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Wednesday, August 8, 2012

Obama Hits Colorado With Appeal to Women


Women's issues and wind energy will join middle-class tax cuts as part of President Obama's platform on Wednesday and Thursday as he campaigns yet again in Colorado, a vital swing state where a new poll underscored his vulnerability from voters' doubts about the economy.

In the first of four stops, Mr. Obama will be introduced on Wednesday afternoon at the University of Colorado in Denver at the state's largest campus by Sandra Fluke, the Georgetown Law School graduate who earlier this year became the face of women's reproductive rights after Congressional Republicans blocked her from testifying about insurance coverage of contraception. The conservative radio personality Rush Limbaugh later referred to her as a prostitute; he apologized after a furor caused some corporate sponsors to defect from his program.

Mr. Obama's emphasis on the issue of reproductive rights suggests an effort to solidify his backing among women , who are the mainstay of his support and offset his weakness among white males. In Colorado, his lead over Mitt Romney among women is not as wide as it is nationally and in other swing states, according to a new poll for Quinnipiac University/New York Times/CBS News, accounting for Mr. Romney's narrow edge among likely Colorado voters overall.

The Obama campaign has recently run ads in the state slamming Mr. Romney's stands on women's issues, including using video clips in which Mr. Romney vows to end public support for Planned Parenthood. Like much of Mr. Obama's strategy in Colorado, the overt pitch to women borrows from the 2010 campaign playbook of Senator Michael Bennet, a Democrat who will appear with the president. In an otherwise dismal year for Democrats, Mr. Bennet was elected on support from women and Latinos alienated by Republican positions on contraceptive rights and immigration.

From Denver, Mr. Obama will fly west to Grand Junction on Wednesday evening and then campaign in Pueblo in the southeast on Thursday, drawing attention in each place to his support for â€" and Mr. Romney's opposition to â€" renewing federal tax credits to encourage wind energy.

In Colorado, which has become a leader in harnessing wind energy, tax incentives have bipartisan support. Recent media coverage has not been kind to Mr. Romney, noting that he supports oil and gas subsidies even as he attacks the wind energy credits as part of what he calls Mr. Obama's costly obsession with “green jobs.” A column this week in The Denver Post began, “Is Romney trying to blow it?”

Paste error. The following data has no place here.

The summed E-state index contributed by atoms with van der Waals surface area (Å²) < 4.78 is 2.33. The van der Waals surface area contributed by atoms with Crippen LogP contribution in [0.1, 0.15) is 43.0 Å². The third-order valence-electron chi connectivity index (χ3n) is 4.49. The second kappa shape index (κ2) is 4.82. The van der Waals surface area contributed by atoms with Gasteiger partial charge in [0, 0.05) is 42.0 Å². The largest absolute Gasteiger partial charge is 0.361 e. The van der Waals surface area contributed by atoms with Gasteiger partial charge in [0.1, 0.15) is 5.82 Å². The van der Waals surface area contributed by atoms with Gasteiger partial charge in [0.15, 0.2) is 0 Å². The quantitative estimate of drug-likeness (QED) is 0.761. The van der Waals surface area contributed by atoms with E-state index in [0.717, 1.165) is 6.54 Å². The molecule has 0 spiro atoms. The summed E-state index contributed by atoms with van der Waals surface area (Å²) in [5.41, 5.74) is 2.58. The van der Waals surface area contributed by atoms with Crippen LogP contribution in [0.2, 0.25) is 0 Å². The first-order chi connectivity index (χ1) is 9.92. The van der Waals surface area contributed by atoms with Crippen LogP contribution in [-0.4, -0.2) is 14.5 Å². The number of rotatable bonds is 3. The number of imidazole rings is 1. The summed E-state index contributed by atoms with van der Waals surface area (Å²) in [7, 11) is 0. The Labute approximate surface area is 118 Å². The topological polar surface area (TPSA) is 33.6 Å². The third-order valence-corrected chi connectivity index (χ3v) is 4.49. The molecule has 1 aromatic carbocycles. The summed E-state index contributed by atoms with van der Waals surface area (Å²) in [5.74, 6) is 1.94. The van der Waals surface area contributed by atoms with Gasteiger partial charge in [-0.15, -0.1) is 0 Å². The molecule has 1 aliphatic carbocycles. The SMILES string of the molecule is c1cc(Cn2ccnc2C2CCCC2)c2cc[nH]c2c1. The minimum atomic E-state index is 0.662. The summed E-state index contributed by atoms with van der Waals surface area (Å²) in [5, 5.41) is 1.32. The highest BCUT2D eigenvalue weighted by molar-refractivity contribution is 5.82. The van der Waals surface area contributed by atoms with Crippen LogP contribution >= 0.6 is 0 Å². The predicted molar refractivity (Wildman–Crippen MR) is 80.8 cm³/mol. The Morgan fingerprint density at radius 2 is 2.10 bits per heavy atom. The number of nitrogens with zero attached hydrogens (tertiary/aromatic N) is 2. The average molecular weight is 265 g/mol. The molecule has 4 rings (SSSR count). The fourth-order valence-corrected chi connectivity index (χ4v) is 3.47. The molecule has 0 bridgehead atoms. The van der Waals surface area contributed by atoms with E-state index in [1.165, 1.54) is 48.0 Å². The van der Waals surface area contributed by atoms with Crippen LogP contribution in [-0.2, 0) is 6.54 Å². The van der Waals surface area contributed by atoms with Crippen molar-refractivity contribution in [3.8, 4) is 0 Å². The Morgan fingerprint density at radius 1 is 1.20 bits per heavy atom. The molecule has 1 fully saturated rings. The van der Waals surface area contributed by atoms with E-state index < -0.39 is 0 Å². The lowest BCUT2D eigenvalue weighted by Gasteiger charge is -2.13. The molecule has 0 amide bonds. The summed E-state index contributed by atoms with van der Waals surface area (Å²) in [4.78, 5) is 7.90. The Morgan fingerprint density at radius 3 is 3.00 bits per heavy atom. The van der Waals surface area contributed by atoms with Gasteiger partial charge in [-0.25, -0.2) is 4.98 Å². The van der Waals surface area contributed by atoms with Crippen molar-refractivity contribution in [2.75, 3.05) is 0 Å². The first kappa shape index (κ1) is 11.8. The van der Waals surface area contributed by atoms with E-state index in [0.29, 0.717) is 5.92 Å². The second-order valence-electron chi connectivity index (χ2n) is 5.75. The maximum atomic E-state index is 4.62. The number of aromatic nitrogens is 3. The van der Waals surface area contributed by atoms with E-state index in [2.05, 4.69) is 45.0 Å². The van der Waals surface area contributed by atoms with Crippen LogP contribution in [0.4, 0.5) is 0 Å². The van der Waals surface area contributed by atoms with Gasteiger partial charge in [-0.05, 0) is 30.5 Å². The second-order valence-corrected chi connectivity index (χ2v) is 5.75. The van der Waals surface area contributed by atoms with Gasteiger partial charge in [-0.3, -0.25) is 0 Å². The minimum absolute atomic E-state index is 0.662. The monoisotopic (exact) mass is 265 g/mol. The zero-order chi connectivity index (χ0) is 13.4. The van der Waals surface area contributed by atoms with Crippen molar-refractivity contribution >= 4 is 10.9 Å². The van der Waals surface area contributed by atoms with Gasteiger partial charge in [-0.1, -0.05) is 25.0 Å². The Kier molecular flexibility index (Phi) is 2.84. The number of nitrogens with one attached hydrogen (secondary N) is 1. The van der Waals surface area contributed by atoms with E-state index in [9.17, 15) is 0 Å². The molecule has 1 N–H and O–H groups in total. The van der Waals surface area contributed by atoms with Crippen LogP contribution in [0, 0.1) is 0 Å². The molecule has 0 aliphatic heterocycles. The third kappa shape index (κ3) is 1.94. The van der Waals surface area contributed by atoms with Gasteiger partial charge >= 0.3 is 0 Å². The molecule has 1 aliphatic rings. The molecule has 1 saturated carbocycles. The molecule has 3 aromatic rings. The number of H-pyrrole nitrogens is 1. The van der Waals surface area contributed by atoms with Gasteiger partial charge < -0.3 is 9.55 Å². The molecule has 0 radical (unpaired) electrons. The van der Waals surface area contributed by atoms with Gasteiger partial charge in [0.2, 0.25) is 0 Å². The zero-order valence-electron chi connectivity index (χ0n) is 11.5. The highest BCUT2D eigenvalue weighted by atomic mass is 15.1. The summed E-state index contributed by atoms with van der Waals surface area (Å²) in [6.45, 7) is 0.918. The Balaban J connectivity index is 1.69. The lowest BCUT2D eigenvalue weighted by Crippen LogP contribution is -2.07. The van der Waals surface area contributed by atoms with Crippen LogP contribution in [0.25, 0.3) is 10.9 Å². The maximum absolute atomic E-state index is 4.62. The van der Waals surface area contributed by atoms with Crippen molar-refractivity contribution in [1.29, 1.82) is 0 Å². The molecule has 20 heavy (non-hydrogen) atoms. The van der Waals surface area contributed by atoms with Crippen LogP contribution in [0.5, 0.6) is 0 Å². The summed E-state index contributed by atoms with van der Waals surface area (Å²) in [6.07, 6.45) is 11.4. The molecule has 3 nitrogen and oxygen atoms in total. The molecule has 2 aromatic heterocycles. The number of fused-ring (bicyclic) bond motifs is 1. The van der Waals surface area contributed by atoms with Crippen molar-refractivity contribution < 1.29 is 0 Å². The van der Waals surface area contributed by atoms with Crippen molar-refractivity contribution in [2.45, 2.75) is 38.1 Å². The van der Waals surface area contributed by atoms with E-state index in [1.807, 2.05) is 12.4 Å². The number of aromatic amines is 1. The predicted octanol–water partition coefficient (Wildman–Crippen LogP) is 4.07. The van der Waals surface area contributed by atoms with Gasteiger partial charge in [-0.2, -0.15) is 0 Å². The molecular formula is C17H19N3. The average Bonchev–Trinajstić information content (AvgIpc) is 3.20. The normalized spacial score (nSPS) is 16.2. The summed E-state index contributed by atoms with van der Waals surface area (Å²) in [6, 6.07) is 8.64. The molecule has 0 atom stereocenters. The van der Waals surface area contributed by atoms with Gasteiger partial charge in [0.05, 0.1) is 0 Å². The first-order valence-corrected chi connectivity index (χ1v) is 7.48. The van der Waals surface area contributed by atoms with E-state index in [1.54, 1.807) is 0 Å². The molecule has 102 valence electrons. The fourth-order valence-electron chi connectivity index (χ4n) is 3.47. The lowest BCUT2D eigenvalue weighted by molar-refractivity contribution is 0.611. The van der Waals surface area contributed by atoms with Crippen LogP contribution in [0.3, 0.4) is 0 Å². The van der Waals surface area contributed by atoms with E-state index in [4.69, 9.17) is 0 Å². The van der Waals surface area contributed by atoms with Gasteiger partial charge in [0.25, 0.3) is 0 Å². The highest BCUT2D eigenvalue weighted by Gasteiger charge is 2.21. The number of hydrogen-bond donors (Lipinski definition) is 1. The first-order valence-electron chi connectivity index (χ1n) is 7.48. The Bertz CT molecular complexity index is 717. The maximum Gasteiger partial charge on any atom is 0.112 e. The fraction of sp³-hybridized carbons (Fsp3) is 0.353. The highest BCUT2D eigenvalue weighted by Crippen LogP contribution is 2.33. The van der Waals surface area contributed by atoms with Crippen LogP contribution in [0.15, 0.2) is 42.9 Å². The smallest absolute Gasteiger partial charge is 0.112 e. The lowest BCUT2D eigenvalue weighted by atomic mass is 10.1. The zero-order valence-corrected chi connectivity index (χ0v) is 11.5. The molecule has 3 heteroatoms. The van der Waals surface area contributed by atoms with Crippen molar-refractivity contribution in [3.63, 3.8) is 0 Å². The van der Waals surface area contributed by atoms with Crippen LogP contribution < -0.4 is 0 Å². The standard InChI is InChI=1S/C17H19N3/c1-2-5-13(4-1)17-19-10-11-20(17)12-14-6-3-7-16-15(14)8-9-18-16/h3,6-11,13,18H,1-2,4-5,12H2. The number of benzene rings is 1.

At each stop, including the last, at Colorado College in Colorado Springs, Mr. Obama also will continue the assault against Mr. Romney's tax cut plans that he mounted last week in two other battleground states, Ohio and Florida. The basis of his attack is a nonpartisan study released last week concluding that Mr. Romney's propos als inevitably would mean big income-tax reductions for the wealthiest taxpayers and increases for the other 95 percent of Americans.

Colorado is now considered a toss-up state, one the president is struggling to win after he carried it comfortably in 2008, as the new poll indicated. Obama trails in the state by five percentage points, the survey found, with 50 percent of likely voters favoring Mr. Romney and 45 percent supporting Mr. Obama.

“I think we're doing fine in Colorado, but it's a battleground state for a reason,” said David Axelrod, Mr. Obama's longtime strategist.

The president's weakness in Colorado mirrors the continued weakness of the economic recovery. By 10 percentage points - 51 percent to 41 percent - likely voters in the state say Mr. Romney would do a better job of handling the economy, according to the poll. And 43 percent say their own finances would be hurt by Mr. Obama's re-election - nearly twice the 22 percent who say their pe rsonal finances would be helped if he won. State voters split on whether Mr. Romney's election would hurt or help them personally.

About four in 10 likely voters say the economy is getting worse, and voters split over whether Mr. Obama's policies eventually will help the economy improve.

The poll had another worrisome snapshot for Mr. Obama. While he is buoyed nationally and in many swing states by his greater favorability ratings among voters, that is not the case in Colorado: 50 percent of likely voters say they have an unfavorable view of the president and 46 percent have a favorable view. But Mr. Romney has a net-positive rating, with 47 percent holding a favorable view of him and 42 percent an unfavorable view.

Other results, more helpful to Mr. Obama, explain the closeness of the race. More voters say Mr. Obama better understands their problems. Many say Mr. Romney cared more for investor profits than jobs in his business career. And six in 10 agree w ith Mr. Obama that wealthier Americans should pay more income taxes.